Organizations are increasingly concerned about cyber risk — and they’re right to be.
The average cost of a data breach is $3.92 million, according to Ponemon’s Cost of a Data Breach report.
But according to a 2019 study from Marsh and Microsoft, businesses aren’t confident that they’re understanding or correctly assessing cyber risk — while 9% of businesses ranked cyber risk as a top-five concern for their organization, 18% weren’t confident that they were adequately assessing cyber risk. That figure is up by half from Marsh’s previous survey, which isn’t surprising: cyber risks, even tried and true attacks like phishing and spoofing, have become harder to detect.
Also, as companies rely more and more on third parties like vendors and partners, risk becomes harder to quantify even as the stakes are raised: if a third party causes a data breach, the cost of the breach rises by $370,000, according to Ponemon’s report.
Unfortunately, third party risk is difficult to measure: vendors may not disclose a previous breach, and you don’t have immediate access to their controls.
What is risk and how is it measured?
Risk is the acknowledgement that something bad can happen to your organization. In the case of cyber risk, it’s the acknowledgement that cyber criminals might either launch an attack on your organization, or take advantage of an employee’s negligence — if some data has been left open to the internet, for example.
Evaluating cyber risk means determining the likelihood of a cybercriminal attacking your organization.
The standard formula for calculating risk is:
Risk = Likelihood of a Data Breach X Impact of a Data Breach/Cost
The tricky part is filling in the numbers in that formula. How do you understand what the likelihood of a breach is?
That part is usually left up to the organization. Even standards like NIST, CSF and SIG aren’t entirely helpful. While they offer guidelines for determining risk, and best practices for maintaining security, such guidelines leave the how of determining risk up to the organization.
You might also use frameworks like FAIR, which help to quantitatively determine risk. But while the FAIR taxonomy is open for any organization to use, you’ll need to pay for a license to use it to evaluate other organizations for financial gain — as with third parties, or if you’re issuing cyber insurance to an organization.
That can be baffling for companies new to cyber risk management. They may not know which KPIs to use to determine risk.
3 metrics for determining risk
Cyber risk can be thought of in another way: a hacker’s window of opportunity. How easy is it for a hacker to breach your controls or those of your third parties?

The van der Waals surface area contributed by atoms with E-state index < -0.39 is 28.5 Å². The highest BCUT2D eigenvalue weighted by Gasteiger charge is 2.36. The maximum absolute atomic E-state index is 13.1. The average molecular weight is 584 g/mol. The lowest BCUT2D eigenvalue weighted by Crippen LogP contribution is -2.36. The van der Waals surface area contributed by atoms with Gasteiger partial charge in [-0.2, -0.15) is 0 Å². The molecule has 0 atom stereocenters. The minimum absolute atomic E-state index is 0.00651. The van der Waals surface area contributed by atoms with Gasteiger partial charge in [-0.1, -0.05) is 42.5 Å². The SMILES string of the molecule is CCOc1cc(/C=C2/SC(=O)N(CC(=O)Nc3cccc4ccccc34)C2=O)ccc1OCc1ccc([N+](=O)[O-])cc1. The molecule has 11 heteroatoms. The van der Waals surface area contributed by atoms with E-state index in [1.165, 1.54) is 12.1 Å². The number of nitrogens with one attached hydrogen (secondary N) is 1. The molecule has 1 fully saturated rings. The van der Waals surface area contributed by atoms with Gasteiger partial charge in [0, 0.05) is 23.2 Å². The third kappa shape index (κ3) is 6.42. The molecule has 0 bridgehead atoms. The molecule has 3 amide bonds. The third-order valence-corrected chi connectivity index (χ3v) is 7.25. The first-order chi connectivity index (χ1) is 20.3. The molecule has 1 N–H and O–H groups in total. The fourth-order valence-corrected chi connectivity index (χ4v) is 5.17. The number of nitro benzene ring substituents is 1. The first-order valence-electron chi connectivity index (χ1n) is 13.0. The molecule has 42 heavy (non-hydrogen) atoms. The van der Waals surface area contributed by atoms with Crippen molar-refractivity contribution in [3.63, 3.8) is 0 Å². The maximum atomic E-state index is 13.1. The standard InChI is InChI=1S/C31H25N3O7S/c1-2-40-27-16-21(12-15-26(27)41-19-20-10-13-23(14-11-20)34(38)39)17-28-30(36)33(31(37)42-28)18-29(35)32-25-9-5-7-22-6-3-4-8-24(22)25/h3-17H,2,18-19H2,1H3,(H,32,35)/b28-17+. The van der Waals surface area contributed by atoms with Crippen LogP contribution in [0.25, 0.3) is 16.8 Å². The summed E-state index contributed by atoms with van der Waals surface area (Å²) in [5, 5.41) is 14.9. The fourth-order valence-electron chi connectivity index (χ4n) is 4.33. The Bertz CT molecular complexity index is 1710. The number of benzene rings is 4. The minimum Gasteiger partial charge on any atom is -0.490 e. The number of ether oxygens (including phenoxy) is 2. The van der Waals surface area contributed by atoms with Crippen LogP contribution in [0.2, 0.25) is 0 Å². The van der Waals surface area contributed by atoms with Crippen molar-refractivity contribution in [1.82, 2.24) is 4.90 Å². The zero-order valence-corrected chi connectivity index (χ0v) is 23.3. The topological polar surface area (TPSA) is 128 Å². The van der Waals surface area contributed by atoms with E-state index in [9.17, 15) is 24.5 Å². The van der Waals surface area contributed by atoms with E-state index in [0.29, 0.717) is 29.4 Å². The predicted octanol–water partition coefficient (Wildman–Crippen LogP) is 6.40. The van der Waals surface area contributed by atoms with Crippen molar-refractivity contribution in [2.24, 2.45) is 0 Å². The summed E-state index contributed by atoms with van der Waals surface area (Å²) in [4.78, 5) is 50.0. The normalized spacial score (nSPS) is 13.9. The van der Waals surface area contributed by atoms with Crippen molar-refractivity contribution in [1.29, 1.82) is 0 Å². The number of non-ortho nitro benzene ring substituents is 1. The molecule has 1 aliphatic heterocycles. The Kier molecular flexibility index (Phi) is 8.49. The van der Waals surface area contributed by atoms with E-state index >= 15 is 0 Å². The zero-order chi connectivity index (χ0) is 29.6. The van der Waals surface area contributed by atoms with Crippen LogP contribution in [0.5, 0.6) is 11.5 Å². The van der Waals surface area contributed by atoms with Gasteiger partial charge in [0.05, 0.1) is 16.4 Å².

We suggest monitoring three important metrics when determining this window of opportunity:
- Level of preparedness: How many of your endpoints are fully patched and up to date?
- Time to detection: When a new version of software is released (for example, Google Chrome), how many days does it take to start the update to the next version?
- Time to respond: How many days does it take to achieve company-wide adoption?
These three KPIs can be used to measure your own risk and, because they’re observable from outside an organization, those of your third parties and they can be used to complement the findings of security questionnaires filled out by vendors and other partners.
Using these outcome-driven metrics you can measure a bad actor’s window of opportunity to attack your organization or a partner, and from there, take action to narrow that window.
How SecurityScorecard can help
SecurityScorecard’s Security Program Analytics module, which is located in the Reports section of your SecurityScorecard interface, allows you to automatically review all three metrics for your organization and your partner organizations. This lets you continuously monitor the efficacy of your third parties’ internal controls.
SecurityScorecard’s Atlas is another tool that helps you determine your third party-risk. Using our platform, organizations can upload vendor responses to questionnaires. Atlas’s machine learning compares those answers to previous questionnaires and the platform’s analytics, verifying vendor responses almost immediately, and assigning easy-to-understand security ratings for you.
Our security ratings use an A-F scale across ten groups of risk factors. As part of your vendor risk mitigation strategy, you can use these factors to set service level agreement (SLA) compliance requirements. Moreover, the easy-to-understand ratings scale enables you to provide your Board of Directors with the necessary documentation to prove governance over your vendor risk management program to meet increasingly stringent cybersecurity compliance requirements.